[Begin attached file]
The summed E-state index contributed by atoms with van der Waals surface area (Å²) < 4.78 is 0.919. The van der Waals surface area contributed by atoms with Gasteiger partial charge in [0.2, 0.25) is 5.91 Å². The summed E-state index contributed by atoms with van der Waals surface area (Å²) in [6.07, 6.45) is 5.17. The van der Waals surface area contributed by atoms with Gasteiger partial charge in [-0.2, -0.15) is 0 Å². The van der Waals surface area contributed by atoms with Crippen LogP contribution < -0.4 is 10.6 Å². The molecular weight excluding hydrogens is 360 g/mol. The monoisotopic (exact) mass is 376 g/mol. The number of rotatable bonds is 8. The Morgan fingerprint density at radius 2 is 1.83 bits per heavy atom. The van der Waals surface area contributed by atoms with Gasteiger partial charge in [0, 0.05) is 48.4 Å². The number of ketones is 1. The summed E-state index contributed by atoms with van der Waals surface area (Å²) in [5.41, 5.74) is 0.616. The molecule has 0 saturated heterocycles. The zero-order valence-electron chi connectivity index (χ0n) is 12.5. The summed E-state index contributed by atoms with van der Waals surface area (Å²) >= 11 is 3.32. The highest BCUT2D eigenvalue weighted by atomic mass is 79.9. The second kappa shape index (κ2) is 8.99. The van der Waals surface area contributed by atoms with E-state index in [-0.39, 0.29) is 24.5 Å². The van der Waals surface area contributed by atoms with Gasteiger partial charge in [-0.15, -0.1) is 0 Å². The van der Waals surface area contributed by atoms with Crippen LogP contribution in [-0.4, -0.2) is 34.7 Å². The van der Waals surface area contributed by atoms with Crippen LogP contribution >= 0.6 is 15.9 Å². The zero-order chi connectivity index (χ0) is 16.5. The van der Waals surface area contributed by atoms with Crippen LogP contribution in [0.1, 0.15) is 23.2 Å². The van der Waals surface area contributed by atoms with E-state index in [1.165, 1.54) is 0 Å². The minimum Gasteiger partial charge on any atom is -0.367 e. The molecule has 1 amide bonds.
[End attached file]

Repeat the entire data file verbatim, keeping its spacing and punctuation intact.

The summed E-state index contributed by atoms with van der Waals surface area (Å²) < 4.78 is 0.919. The van der Waals surface area contributed by atoms with Gasteiger partial charge in [0.2, 0.25) is 5.91 Å². The summed E-state index contributed by atoms with van der Waals surface area (Å²) in [6.07, 6.45) is 5.17. The van der Waals surface area contributed by atoms with Gasteiger partial charge in [-0.2, -0.15) is 0 Å². The van der Waals surface area contributed by atoms with Crippen LogP contribution < -0.4 is 10.6 Å². The molecular weight excluding hydrogens is 360 g/mol. The monoisotopic (exact) mass is 376 g/mol. The number of rotatable bonds is 8. The Morgan fingerprint density at radius 2 is 1.83 bits per heavy atom. The van der Waals surface area contributed by atoms with Gasteiger partial charge in [0, 0.05) is 48.4 Å². The number of ketones is 1. The summed E-state index contributed by atoms with van der Waals surface area (Å²) in [5.41, 5.74) is 0.616. The molecule has 0 saturated heterocycles. The zero-order valence-electron chi connectivity index (χ0n) is 12.5. The summed E-state index contributed by atoms with van der Waals surface area (Å²) >= 11 is 3.32. The highest BCUT2D eigenvalue weighted by atomic mass is 79.9. The second kappa shape index (κ2) is 8.99. The van der Waals surface area contributed by atoms with E-state index in [-0.39, 0.29) is 24.5 Å². The van der Waals surface area contributed by atoms with Gasteiger partial charge in [-0.15, -0.1) is 0 Å². The van der Waals surface area contributed by atoms with Crippen LogP contribution in [-0.4, -0.2) is 34.7 Å². The van der Waals surface area contributed by atoms with Crippen LogP contribution >= 0.6 is 15.9 Å². The zero-order chi connectivity index (χ0) is 16.5. The van der Waals surface area contributed by atoms with Crippen LogP contribution in [0.1, 0.15) is 23.2 Å². The van der Waals surface area contributed by atoms with E-state index in [1.165, 1.54) is 0 Å². The minimum Gasteiger partial charge on any atom is -0.367 e. The molecule has 1 amide bonds.